Crude Oil Higher; Covid Fears Limit Gains By

© Reuters.

By Peter Nurse — Crude oil prices pushed higher Thursday, trading back above $70 a barrel and helped by a broader market rally which has recently outweighed concerns about the impact on energy demand from the rise in global Covid cases.

By 10:05 AM ET (1405 GMT), futures traded 0.4% higher at $70.58 a barrel, while the contract rose 0.4% to $72.51.

U.S. Gasoline RBOB Futures were up 0.9% at $2.2355 a gallon.

The crude market has been very volatile this week, plunging on Monday on worries over rising coronavirus cases and an agreement between top producers to add supply, before rebounding over the last two days. 

U.S. data from the EIA released on Wednesday showed a build of just over 2 million barrels last week to July 16, ending a run of eight weeks of declines. Normally this would be seen as bearish for the market, but the EIA data also showed a 121,00-barrel draw in , an indication that demand remains high amid the summer driving season.

Additionally, “we believe that the latest agreement between OPEC+ to increase output and extend the deal further into 2022 is supportive, given that it reduces the risk of the broader deal falling apart, and so minimizes the likelihood of a price war,” said analysts at ING, in a note.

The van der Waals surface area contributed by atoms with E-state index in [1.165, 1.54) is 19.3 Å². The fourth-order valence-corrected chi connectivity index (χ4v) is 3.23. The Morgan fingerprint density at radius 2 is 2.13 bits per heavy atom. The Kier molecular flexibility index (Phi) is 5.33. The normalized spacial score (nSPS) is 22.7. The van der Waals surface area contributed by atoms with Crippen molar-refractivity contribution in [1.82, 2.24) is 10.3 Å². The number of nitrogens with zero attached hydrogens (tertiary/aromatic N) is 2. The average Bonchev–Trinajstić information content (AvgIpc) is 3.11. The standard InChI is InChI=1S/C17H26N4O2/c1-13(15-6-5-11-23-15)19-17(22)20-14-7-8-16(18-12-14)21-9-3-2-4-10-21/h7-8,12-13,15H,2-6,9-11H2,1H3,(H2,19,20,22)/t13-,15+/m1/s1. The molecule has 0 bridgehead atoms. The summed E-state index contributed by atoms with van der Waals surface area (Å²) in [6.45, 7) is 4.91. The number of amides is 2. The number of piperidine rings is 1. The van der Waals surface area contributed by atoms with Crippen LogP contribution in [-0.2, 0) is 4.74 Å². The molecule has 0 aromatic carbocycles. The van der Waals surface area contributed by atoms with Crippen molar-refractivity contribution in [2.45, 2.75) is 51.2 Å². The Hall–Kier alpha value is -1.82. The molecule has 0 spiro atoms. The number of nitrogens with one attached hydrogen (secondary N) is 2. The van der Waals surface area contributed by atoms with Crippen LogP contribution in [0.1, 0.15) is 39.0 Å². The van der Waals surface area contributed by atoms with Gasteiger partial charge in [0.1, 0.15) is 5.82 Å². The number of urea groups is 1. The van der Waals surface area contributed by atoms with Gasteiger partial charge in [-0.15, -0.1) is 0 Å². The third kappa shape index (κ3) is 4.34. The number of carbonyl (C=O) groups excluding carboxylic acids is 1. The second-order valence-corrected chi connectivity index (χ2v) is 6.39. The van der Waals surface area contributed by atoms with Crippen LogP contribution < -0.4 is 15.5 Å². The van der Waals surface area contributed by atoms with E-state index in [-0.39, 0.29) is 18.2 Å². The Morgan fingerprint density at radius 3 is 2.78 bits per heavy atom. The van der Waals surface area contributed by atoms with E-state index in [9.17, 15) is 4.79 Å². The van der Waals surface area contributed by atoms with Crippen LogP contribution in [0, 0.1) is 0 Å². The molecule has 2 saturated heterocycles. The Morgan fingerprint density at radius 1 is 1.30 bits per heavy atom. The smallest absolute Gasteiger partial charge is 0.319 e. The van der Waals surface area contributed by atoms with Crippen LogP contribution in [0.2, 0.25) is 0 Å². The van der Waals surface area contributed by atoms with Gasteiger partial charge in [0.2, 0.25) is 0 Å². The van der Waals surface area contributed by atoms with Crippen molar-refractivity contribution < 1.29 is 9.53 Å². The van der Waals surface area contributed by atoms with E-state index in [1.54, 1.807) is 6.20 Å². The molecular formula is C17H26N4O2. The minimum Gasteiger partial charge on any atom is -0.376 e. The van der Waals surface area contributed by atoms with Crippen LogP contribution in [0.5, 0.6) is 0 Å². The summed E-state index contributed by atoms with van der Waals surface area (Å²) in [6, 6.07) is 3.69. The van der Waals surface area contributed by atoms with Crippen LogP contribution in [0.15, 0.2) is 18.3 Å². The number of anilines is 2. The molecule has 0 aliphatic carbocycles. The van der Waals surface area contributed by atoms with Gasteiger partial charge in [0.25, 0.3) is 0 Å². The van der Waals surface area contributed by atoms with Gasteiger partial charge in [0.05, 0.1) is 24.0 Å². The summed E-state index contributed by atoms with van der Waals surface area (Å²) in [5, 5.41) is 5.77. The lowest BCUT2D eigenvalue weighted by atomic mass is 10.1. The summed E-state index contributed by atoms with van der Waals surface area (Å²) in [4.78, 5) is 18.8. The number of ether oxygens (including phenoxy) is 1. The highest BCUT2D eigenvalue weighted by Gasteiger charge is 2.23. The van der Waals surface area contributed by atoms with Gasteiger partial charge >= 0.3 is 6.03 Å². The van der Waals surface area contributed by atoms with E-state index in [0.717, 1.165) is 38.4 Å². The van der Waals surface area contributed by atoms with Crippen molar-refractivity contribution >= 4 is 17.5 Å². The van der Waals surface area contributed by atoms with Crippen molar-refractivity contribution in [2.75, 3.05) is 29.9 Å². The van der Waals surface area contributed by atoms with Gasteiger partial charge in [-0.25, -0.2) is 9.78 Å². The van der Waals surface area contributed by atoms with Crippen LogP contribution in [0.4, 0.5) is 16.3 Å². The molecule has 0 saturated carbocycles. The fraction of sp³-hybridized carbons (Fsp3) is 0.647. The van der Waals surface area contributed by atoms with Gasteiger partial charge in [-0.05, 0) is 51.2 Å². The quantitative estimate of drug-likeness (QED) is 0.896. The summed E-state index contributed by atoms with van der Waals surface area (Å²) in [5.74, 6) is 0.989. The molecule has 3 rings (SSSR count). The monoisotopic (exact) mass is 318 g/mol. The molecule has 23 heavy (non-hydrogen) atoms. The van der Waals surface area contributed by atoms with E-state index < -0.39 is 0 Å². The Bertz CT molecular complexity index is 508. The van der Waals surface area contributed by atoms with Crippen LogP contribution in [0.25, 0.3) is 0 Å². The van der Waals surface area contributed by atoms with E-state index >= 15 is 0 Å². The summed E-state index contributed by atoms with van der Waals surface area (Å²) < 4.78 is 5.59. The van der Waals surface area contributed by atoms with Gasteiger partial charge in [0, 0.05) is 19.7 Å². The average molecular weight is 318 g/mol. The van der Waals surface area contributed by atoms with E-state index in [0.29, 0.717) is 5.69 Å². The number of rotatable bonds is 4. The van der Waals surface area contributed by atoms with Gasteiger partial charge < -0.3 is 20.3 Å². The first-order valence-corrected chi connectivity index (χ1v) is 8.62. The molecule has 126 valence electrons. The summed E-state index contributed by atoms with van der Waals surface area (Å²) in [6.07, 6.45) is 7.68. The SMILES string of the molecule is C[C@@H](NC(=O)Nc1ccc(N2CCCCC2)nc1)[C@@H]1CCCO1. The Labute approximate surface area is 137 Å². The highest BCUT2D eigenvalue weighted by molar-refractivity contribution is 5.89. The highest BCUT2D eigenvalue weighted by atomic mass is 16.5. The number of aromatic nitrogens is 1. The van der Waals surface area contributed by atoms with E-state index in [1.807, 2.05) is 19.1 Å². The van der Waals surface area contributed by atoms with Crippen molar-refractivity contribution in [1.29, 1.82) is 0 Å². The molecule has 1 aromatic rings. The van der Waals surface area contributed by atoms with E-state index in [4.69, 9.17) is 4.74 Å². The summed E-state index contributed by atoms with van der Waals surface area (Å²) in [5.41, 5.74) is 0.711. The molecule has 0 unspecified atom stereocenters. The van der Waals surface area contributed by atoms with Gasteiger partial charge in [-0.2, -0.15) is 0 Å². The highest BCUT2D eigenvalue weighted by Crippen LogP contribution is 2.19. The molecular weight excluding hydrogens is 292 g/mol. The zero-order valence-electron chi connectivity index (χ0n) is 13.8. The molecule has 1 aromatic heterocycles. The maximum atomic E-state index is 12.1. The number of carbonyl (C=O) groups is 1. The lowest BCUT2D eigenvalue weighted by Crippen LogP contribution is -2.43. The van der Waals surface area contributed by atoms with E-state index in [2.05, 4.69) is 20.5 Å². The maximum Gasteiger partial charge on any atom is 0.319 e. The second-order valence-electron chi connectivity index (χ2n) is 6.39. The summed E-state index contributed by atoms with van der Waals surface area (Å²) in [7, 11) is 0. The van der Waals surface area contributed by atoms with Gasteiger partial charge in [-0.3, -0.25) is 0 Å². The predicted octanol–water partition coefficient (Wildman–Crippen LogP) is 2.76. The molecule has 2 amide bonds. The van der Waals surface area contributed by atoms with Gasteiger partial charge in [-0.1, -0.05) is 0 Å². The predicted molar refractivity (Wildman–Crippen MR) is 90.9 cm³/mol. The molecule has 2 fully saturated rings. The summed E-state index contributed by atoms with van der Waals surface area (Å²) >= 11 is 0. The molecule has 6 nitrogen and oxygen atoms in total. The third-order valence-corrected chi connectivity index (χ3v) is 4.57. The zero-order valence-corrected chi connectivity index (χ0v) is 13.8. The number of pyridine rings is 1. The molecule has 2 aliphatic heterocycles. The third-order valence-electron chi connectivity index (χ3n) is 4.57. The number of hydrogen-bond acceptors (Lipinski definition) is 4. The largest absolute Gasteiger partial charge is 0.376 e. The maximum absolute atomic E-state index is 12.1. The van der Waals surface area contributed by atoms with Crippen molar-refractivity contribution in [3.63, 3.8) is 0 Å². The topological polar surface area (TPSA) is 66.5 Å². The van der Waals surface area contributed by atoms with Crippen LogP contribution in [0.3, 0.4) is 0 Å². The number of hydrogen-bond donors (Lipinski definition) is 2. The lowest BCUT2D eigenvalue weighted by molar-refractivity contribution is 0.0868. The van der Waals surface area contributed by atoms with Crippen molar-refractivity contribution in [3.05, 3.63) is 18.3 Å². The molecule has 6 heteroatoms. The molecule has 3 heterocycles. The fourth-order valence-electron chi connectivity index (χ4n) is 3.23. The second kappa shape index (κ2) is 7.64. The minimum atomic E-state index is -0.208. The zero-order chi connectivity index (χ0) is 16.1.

That said, the surge in Covid-19 cases will continue to hit sentiment in the market, particularly as the delta variant, which was first noticed in India, has now made its way to the United States. It is now the cause of more than 80% of new U.S. Covid-19 cases, according to top U.S. infectious disease expert Anthony Fauci on Tuesday.

The Americas are facing a pandemic of the unvaccinated, the Pan American Health Organization said on Wednesday, as it warned that countries with low inoculation rates are seeing massive increases in cases.

On top of this, European Central Bank President Christine Lagarde warned earlier Thursday that the fresh wave of the pandemic could pose a risk to the Eurozone’s economic recovery. Also Bloomberg reported that China supplied oil from state-run inventories to the country’s largest refiners earlier this month in a bid to stifle the price rally.

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